For example, Na and Al give the jadeite composition. Coupled substitution of a 1+ ion on the X site and a mixture of equal numbers of 2+ and 4+ ions on the Y site; this leads to e.g. NaFe2+0.5Ti4+0.5Si2O6. The Tschermak substitution where a 3+ ion occupies the Y site and a T site leading to e.g. CaAlAlSiO6. In nature, more than one substitution may be found in the same mineral. Clinopyroxenes Aegirine, NaFe3+Si2O6 Augite, 2O6 Clinoenstatite, MgSiO3 Diopside, CaMgSi2O6 Esseneite, CaFe3+ Hedenbergite, CaFe2+Si2O6 Jadeite, NaSi2O6 Jervisite, Si2O6 Johannsenite, CaMn2+Si2O6 Kanoite, Mn2+Si2O6 Kosmochlor, NaCrSi2O6 Namansilite, NaMn3+Si2O6 Natalyite, NaV3+Si2O6 Omphacite, Si2O6 Petedunnite, CaSi2O6 Pigeonite, Si2O6 Spodumene, LiAl2 Orthopyroxenes Hypersthene, SiO3 Donpeacorite, MgSi2O6 Enstatite, Mg2Si2O6 Ferrosilite, Fe2Si2O6 Nchwaningite, Mn2+2SiO32•(H
Garnets are a group of silicate minerals that have been used since the Bronze Age as gemstones and abrasives. All species of garnets possess similar physical properties and crystal forms, but differ in chemical composition; the different species are pyrope, spessartine, grossular and andradite. The garnets make up two solid solution series: pyrope-almandine-spessartine and uvarovite-grossular-andradite; the word garnet comes from the 14th‑century Middle English word gernet, meaning'dark red'. It is derived from granum; this is a reference to mela granatum or pomum granatum, a plant whose fruits contain abundant and vivid red seed covers, which are similar in shape and color to some garnet crystals. Garnet species are found in many colors including red, yellow, purple, blue, black and colorless, with reddish shades most common. Garnet species' light transmission properties can range from the gemstone-quality transparent specimens to the opaque varieties used for industrial purposes as abrasives.
The mineral's luster is categorized as resinous. Garnets are nesosilicates having the general formula X3Y23; the X site is occupied by divalent cations 2+ and the Y site by trivalent cations 3+ in an octahedral/tetrahedral framework with 4− occupying the tetrahedra. Garnets are most found in the dodecahedral crystal habit, but are commonly found in the trapezohedron habit, they crystallize in the cubic system, having three axes that are all of equal length and perpendicular to each other. Garnets do not show cleavage, so when they fracture under stress, sharp irregular pieces are formed; because the chemical composition of garnet varies, the atomic bonds in some species are stronger than in others. As a result, this mineral group shows a range of hardness on the Mohs scale of about 6.5 to 7.5. The harder species like almandine are used for abrasive purposes. For gem identification purposes, a pick-up response to a strong neodymium magnet separates garnet from all other natural transparent gemstones used in the jewelry trade.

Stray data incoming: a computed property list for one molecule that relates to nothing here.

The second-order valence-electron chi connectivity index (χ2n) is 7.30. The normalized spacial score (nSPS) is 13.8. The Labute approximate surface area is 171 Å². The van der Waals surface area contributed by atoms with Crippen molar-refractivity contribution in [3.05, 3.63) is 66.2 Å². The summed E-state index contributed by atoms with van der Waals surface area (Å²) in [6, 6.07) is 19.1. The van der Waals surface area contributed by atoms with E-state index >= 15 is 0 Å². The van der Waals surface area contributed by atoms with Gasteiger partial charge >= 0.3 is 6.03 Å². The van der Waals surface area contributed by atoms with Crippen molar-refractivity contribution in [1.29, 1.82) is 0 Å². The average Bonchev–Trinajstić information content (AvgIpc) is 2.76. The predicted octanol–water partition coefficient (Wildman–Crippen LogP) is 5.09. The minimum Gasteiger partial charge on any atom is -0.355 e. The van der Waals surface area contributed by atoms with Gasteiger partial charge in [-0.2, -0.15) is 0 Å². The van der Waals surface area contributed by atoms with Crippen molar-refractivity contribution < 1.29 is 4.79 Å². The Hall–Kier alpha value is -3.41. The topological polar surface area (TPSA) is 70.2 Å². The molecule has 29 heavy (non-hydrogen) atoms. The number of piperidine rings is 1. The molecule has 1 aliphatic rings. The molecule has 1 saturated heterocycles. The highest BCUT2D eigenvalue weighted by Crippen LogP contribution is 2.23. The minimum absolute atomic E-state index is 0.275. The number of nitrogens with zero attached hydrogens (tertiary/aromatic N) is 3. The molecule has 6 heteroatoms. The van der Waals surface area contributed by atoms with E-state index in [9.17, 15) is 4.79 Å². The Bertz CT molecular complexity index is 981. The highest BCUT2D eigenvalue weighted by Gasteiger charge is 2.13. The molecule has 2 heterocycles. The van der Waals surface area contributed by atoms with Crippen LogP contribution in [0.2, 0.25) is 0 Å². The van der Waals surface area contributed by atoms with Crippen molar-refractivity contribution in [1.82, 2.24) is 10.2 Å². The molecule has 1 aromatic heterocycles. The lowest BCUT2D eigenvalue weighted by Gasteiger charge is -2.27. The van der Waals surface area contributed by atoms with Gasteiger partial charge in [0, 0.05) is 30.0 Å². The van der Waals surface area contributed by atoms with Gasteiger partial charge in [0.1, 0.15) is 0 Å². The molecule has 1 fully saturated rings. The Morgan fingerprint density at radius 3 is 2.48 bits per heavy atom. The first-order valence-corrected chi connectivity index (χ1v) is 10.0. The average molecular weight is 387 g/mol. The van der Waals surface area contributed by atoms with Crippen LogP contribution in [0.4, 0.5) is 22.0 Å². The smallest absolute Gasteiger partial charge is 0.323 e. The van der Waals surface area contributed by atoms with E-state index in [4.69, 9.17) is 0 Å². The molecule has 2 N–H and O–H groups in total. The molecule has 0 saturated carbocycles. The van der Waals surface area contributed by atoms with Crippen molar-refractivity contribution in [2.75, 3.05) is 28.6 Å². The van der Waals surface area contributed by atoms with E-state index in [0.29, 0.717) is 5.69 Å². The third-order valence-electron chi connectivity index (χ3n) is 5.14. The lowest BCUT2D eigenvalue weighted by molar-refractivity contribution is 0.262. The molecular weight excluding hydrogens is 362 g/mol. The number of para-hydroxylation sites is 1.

Magnetic susceptibility measurements in conjunction with refractive index can be used to distinguish garnet species and varieties, determine the composition of garnets in terms of percentages of end-member species within an individual gem. Almandine: Fe3Al23 Pyrope: Mg3Al23 Spessartine: Mn3Al23 Almandine, sometimes incorrectly called almandite, is the modern gem known as carbuncle; the term "carbuncle" is derived from burning charcoal. The name Almandine is a corruption of Alabanda, a region in Asia Minor where these stones were cut in ancient times. Chemically, almandine is an iron-aluminium garnet with the formula Fe3Al23. Almandine occurs in metamorphic rocks like mica schists, associated with minerals such as staurolite, kyanite and others. Almandine has nicknames of Oriental garnet, almandine ruby, carbuncle. Pyrope is red in color and chemically an aluminium silicate with the formula Mg3Al23, though the magnesium can be replaced in part by calcium and ferrous iron; the color of pyrope varies from deep red to black.
Pyrope and spessartine gemstones have been recovered from the Sloan diamondiferous kimberlites in Colorado, from the Bishop Conglomerate and in a Tertiary age lamprophyre at Cedar Mountain in Wyoming. A variety of pyrope from Macon County, North Carolina is a violet-red shade and has been called rhodolite, Greek for "rose". In chemical composition it may be considered as an isomorphous mixture of pyrope and almandine, in the proportion of two parts pyrope to one part almandine. Pyrope has tradenames. Another intriguing find is the blue color-changing garnets from Madagascar, a pyrope-spessartine mix; the color of these blue garnets is not like sapphire blue in subdued daylight but more reminiscent of the grayish blues and greenish blues sometimes seen in spinel. However, in white LED light, the color is equal to the best cornflower blue sapphire, or D block tanzanite. Pyrope is an indicator mineral for high-pressure rocks; the garnets from mantle-derived rocks and eclogites contain a pyrope variety.
Spessartine or spessartite is manganese aluminium garnet, Mn3Al23. Its name is derived from Spessart in Bavaria, it occurs most in granite pegmatite and allied rock types and in certain low grade metamorphic phyllites. Spessartine of an orange-yellow is found in Madagascar. Violet-red spessartines are found in rhyolites in Maine. Blue pyrope–spessartine garnets were discovered in the late 1990s in Bekily, Madagascar; this type has been found in parts of the United States, Kenya and Turkey. It changes color from blue-green to purple depending on the color temperature of viewing light, as a result of the high amounts of vanadium. Other varieties of color-changing garnets exist. In daylight, their color ranges fro